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Voters, Lawmakers Will Decide Future of Mulcahy Project

By Austin Baird, Political, Rural Reporter, abaird@ktuu.com
Published On: Mar 28 2014 12:20:00 PM AKDT

Voters could help the city solve the well-known parking and traffic problems around the Sullivan Arena, while also paving the way for decades-old Mulcahy Stadium to be razed and replaced.

ANCHORAGE -

Voters could help the city solve the well-known parking and traffic problems around the Sullivan Arena, while also paving the way for decades-old Mulcahy Stadium to be razed and replaced.

Two proposed bonds that will be on the April 1 ballot – under Proposition 3 and Proposition 5 – would help fund the project.

Proposition 3 approves $5.5 million worth of capital projects around the city, including $1.75 million to level the stadium and adjacent fields, making room for additional parking.

Under the plan approved unanimously by the city Parks and Recreation Commission, a new stadium would be built a couple blocks away, right along the edge of A Street.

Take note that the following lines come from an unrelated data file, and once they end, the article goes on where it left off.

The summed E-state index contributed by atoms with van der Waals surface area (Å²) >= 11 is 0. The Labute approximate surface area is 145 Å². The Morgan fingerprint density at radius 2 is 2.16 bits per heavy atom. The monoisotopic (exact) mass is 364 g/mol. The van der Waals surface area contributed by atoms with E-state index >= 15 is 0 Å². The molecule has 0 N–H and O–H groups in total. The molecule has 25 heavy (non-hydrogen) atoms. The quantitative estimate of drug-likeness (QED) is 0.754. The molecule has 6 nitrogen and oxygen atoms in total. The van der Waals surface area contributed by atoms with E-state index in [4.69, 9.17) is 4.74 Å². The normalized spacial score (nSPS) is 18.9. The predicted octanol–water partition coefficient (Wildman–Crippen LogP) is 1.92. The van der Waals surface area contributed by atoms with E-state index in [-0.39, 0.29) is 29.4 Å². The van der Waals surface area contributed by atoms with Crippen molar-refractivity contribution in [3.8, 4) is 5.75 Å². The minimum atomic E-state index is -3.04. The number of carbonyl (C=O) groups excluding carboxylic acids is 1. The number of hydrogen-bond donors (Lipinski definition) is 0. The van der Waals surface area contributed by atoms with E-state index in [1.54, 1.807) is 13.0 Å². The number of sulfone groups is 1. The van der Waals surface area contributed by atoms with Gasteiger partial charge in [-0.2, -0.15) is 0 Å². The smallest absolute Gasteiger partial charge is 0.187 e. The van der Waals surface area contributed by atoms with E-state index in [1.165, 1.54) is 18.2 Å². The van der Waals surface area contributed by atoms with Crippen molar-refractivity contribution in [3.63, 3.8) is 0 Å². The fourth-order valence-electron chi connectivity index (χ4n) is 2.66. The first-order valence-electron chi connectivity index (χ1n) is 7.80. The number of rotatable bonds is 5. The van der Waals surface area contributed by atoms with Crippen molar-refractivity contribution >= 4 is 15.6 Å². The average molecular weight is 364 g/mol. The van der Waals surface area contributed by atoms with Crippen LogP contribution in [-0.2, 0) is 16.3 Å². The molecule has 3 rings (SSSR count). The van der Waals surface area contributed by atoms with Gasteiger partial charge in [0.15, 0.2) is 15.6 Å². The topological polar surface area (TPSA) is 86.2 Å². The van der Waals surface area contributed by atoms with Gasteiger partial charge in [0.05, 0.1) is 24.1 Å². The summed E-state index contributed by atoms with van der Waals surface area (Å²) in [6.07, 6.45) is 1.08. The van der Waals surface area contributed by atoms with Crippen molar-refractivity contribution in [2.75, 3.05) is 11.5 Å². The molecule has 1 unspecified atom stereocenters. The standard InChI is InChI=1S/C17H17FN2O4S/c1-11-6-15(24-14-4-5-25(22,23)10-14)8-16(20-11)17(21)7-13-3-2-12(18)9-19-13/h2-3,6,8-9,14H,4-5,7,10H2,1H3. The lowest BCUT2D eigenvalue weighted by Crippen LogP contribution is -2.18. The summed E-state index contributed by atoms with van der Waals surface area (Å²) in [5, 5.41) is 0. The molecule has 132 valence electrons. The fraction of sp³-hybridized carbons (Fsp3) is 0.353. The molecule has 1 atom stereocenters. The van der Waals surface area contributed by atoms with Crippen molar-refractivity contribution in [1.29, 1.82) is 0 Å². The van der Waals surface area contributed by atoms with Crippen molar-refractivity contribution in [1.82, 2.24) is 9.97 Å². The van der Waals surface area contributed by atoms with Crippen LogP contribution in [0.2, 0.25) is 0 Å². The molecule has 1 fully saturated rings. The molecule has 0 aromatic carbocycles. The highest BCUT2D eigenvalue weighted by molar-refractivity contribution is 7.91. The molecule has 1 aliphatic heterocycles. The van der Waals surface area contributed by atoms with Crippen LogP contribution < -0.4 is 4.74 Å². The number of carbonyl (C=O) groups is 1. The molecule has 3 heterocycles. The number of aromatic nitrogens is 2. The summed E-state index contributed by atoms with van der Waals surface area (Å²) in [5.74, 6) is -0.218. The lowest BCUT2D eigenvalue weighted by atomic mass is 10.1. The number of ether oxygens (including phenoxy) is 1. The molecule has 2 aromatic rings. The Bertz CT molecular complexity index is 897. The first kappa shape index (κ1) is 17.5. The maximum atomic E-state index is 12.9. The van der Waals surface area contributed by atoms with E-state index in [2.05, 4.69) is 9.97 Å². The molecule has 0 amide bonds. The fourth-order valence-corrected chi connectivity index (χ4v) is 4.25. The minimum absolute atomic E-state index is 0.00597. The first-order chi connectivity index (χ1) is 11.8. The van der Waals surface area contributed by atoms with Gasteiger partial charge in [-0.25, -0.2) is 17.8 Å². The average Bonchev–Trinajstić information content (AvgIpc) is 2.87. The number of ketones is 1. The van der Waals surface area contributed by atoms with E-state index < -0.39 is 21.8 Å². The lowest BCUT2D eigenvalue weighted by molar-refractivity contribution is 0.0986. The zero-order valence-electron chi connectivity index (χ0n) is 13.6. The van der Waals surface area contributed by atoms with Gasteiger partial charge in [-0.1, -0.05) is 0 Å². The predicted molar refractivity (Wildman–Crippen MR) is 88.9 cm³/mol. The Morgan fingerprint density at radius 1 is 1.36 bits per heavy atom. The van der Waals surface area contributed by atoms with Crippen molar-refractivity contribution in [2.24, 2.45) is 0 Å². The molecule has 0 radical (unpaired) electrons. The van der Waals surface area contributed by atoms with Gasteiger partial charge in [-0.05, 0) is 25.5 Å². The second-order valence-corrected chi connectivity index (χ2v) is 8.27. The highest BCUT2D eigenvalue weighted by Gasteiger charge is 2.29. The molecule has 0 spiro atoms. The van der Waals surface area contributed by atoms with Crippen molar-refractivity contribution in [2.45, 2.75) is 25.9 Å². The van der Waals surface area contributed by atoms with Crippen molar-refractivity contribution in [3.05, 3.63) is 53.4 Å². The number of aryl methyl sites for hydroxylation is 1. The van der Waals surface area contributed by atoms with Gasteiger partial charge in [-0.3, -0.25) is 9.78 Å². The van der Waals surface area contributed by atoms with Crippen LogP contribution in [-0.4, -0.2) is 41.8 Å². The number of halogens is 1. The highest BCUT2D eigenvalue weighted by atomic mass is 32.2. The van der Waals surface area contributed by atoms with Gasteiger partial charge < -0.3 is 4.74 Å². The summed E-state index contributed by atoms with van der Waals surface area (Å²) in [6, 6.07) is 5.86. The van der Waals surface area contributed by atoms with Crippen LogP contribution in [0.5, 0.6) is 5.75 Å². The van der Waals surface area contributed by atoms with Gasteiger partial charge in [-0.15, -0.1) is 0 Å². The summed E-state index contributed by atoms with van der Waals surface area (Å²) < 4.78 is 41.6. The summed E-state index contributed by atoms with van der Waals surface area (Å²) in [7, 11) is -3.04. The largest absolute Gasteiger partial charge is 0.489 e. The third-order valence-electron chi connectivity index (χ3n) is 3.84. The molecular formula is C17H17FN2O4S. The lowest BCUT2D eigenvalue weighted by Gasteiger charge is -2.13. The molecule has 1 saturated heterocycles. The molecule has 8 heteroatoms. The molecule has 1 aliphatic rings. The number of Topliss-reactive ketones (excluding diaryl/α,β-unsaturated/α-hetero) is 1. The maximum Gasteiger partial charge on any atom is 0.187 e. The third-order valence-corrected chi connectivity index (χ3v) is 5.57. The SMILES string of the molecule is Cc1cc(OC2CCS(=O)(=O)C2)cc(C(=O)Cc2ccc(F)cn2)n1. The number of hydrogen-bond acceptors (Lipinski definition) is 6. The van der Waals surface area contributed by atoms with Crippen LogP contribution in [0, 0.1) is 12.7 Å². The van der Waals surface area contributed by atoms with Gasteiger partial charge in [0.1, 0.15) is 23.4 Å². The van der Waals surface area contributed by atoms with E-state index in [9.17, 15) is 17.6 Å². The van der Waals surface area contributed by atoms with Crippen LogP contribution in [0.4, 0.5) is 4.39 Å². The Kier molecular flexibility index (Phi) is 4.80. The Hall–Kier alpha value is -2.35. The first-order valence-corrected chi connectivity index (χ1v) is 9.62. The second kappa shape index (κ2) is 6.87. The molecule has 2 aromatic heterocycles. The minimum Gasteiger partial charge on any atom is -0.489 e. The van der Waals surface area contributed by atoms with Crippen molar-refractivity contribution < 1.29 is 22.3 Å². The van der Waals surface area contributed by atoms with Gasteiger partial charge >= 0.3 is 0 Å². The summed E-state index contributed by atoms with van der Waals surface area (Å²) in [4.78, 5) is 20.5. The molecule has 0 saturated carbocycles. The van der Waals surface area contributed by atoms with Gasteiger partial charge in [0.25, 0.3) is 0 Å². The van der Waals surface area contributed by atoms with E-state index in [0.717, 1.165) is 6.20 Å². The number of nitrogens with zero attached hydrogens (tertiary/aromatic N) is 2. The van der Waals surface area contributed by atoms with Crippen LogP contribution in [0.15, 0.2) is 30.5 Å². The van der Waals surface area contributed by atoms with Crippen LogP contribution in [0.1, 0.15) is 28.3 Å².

Among other road construction projects, Proposition 5 provides $1.5 million to improve access in and out of the complex from 16th Avenue.

Just about anyone who has been near the Sullivan during hockey season or around the time of a popular concert probably understands the problem.

“To get out of here, sometimes you’re waiting in line for half-an-hour,” said Jon Dyson, general manager of the Anchorage Glacier-Pilots, who play home games at Mulcahy.

People who live near the stadium often complain of people parking illegally and blocking up access so they can get home.

But to make the project something for more than just those involved with baseball, the idea is to make the area a year-round corridor.

"It's being built so it could host things like the Fur Rondy events, to run races and potentially events for youth sports as well, and really try to make it more of a year-round complex," Dyson said.

The city already secured a few million dollars to go toward efforts related to the project, but if voters approve the bonds, the Alaska Legislature is the next road block.

In its capital requests, the municipality asked the state to provide $12.2 million so they can break ground as soon as this year.

But that will be balanced alongside other city requests, like renovations the Loussac Library and a potential midtown transit center.